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O’Leary, Daniel (29 June 1846?–29 May 1933), pedestrian, was born in the village of Carrigroe, County Cork, Ireland, the son of a farmer. His parents’ names are not known. Raised amid widespread famine and desolation, O’Leary worked on his father’s farm until age twenty, when he immigrated to the United States. Unable to find employment in New York City, he moved to Chicago, Illinois, and secured a job in a lumberyard. During the winter of 1866 O’Leary moved to Bolivar County, Mississippi, where he picked cotton. In 1868 he returned to Chicago and became a door-to-door book salesman. After achieving modest success as a book canvasser, the Chicago fire of 1871 wiped out many of his clients and left O’Leary with a $3,000 debt in idle inventory and unpaid bills. After the fire he started peddling his books in the Chicago suburbs. In addition to walking several miles from house to house, O’Leary began and ended each day by walking ten to fifteen miles from the city to the suburbs. He maintained this regimen for nearly two years, building the physical stamina that would enable him to become a long-distance race walker....

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Peck, Annie Smith (19 October 1850–18 July 1935), mountaineer, author, and feminist, was born in Providence, Rhode Island, the youngest of four children of Anna Power Smith Peck and George Bacheler Peck. Her father was a lawyer, a legislator, and a merchant, affording Peck a comfortable early life. But she yearned to have the same education afforded her brothers and wanted, like them, to attend Brown University but could not because she was a woman. Instead she attended Rhode Island State Normal School (now Rhode Island College), a preparatory school for teachers, graduating in 1872. Despite her parents’ disapproval Peck next enrolled in the University of Michigan at Ann Arbor, which had just begun to admit women, graduating in 1878 with a degree in classical languages. She traveled to Athens to become the first woman to attend the American School of Classical Studies and in 1881 received a master’s degree specializing in Greek from the University of Michigan. From 1881 to 1892 she was a professor of Latin at Purdue University and at Smith College, making her one of the first American women college professors. When she realized she could support herself lecturing about archaeology and mountaineering, illustrated by her own photographs, she quit teaching. She never married....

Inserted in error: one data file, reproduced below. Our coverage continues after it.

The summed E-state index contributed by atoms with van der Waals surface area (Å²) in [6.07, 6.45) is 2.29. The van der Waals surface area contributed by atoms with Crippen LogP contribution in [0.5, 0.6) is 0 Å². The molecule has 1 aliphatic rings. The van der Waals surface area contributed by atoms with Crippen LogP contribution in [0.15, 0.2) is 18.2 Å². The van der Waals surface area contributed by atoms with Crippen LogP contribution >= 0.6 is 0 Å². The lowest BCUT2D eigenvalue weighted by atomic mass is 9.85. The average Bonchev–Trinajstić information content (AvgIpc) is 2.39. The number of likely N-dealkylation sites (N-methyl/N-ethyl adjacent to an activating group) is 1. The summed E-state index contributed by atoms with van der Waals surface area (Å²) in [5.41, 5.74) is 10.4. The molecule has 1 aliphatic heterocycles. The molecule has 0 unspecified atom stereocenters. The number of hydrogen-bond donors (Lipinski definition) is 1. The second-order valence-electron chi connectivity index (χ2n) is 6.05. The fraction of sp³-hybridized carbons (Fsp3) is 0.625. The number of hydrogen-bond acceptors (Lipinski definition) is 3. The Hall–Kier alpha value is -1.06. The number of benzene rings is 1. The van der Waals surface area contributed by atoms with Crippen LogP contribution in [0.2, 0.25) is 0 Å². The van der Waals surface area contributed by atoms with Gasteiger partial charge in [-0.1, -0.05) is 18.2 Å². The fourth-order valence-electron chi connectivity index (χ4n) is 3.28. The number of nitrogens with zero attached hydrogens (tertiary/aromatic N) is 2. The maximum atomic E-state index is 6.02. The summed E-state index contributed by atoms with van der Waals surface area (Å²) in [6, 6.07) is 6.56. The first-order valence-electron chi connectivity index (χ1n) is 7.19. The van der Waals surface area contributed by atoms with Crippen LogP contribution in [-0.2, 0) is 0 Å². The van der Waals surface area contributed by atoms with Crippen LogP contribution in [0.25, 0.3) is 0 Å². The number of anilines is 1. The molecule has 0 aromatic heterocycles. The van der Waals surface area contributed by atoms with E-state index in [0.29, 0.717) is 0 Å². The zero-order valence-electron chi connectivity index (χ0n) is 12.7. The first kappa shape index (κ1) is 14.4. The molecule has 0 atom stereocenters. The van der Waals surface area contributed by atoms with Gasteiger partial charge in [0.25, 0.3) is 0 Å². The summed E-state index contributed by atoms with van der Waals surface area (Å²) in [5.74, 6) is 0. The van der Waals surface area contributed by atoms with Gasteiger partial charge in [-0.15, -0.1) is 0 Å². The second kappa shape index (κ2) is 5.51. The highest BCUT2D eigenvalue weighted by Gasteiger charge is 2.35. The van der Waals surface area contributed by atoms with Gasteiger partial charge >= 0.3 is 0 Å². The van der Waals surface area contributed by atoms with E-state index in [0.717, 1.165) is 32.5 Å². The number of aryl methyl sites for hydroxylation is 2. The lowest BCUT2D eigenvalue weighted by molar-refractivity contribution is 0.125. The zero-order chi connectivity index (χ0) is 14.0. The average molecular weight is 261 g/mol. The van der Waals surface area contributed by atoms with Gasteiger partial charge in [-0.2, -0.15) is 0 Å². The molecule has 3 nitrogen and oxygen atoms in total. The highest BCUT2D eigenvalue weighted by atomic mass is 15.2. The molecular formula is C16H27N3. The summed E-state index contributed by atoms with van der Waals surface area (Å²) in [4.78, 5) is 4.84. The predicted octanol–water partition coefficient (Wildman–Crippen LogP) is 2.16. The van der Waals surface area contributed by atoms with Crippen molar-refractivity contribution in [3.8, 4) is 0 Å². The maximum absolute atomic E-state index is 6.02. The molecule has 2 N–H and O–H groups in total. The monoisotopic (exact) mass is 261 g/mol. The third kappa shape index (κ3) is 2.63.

Article

Washburn, Bradford (7 June 1910–10 Jan. 2007), mountaineer, photographer, cartographer, and museum director, was born Henry Bradford Washburn, Jr. in Cambridge, Massachusetts, into a family that traced its roots to Plymouth Colony. His father, Henry Bradford Washburn, Sr., was the dean of the Episcopal Divinity School; his mother, Edith Buckingham Hall, was an amateur photographer and the widow of Rev. Samuel Colgate. In addition to a younger brother, Sherwood, born in ...

Article

Weston, Edward Payson (15 March 1839–13 May 1929), long-distance walker, was born in Providence, Rhode Island, the son of Silas Weston, a merchant, and Maria Gaines, a writer of popular romances. As a child, Weston moved with his family to Boston, where he attended public school. At age fourteen he was employed as a candy, magazine, and newspaper vendor on trains from Boston to Providence; a year later he worked the New York–Fall River Steamship Line. His first recognition as an athlete came in 1861 when he walked from Boston to Washington, D.C., in ten days to attend ...

Article

Workman, Fanny Bullock (08 January 1859–22 January 1925), travel writer and mountain climber, was born in Worcester, Massachusetts, the daughter of Alexander Hamilton Bullock, a Republican politician and one-term governor of Massachusetts, and Elvira Hazard. Her mother was one of three surviving children of Augustus George Hazard, wealthy landowner and cofounder of Hazard Powder Company (one of the most prominent manufacturers of gunpowder in the mid-nineteenth century). Raised in affluence, Fanny Bullock was privately tutored during her early childhood. As an adolescent, she completed her education at finishing schools in New York City, Paris, and Dresden. She returned to the family home in Worcester at the age of twenty and met William Hunter Workman, a Yale-educated physician who was twelve years her senior. In 1881 she married Workman, with whom she had one child....